‘Hauntology’ is a word that’s appeared on my radar only recently. It was originally a term coined by Jacques Derrida, linked to the similar-sounding ‘ontology’, the philosophical study of the nature of being and reality. Derrida’s idea was that the end of history would be signalled by a preoccupation with nostalgic, ‘old-time’ aesthetics. I first came across the term in The Wire magazine, used to refer to the music of artists like Leyland Kirby and Broadcast & The Focus Group who create dreamlike aural soundscapes that conjure up nostalgic versions of the past.
This reminds me of a term that I and my friends used to joke about: we used the word ‘nowstalgia’ to refer to nostalgia for the present moment. I think we coined the term when the first wave of inexpensive digital cameras were available. One summer, every social event featured a common moment, usually two-thirds through the event, when people would gather around the tiny LCD screen of a digital camera to view the images. The appeal of seeing still images of an event that was still happening was a guilty pleasure. Spending time reviewing the images actually seemed to involve removing yourself from the moment, and seeing the event through a nostalgic filter. Years later, the proliferation of camera phones and latterly direct publishing of images on Facebook means that the phenomenon is far more common but perhaps a little more unsettling.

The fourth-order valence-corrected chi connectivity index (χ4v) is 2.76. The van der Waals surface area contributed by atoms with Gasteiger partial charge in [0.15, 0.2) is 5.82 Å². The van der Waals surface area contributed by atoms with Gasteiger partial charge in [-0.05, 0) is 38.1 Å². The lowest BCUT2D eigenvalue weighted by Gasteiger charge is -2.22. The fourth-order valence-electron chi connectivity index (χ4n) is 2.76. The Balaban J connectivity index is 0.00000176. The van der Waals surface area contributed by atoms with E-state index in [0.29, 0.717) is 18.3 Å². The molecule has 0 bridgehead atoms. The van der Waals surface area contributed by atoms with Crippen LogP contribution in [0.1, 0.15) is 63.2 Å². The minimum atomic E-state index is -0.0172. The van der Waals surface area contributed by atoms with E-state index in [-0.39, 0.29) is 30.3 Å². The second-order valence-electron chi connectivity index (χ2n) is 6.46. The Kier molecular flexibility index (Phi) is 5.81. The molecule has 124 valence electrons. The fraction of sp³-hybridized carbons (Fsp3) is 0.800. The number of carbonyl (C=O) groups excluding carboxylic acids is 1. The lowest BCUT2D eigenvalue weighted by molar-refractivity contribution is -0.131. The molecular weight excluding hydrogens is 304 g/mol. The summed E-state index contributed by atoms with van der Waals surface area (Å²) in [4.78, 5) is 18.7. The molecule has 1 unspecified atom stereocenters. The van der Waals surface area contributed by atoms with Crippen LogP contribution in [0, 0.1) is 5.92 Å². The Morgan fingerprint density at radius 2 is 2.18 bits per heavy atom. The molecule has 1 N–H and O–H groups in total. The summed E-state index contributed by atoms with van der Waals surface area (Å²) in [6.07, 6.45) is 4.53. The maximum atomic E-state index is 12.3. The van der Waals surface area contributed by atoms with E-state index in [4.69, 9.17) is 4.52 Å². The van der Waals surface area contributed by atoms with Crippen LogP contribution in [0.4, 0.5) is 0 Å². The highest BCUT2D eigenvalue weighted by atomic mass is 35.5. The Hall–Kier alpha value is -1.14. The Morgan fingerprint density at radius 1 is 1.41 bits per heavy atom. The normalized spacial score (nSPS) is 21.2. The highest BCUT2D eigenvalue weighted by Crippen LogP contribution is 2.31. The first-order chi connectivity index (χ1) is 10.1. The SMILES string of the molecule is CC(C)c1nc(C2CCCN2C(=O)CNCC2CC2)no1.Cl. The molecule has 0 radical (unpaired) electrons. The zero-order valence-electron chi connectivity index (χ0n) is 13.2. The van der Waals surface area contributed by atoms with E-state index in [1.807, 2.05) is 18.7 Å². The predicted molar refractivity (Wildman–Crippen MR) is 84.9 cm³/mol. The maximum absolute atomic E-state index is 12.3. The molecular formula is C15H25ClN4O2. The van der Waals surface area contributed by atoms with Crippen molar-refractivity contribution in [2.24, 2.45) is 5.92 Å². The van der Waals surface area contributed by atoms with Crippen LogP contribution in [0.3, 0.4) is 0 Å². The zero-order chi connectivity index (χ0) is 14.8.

Today’s worry: is there an outside chance that Derrida might be proved right? Is ‘nowstalgia’ just a first step into our obsession with the recent, then more distant, past?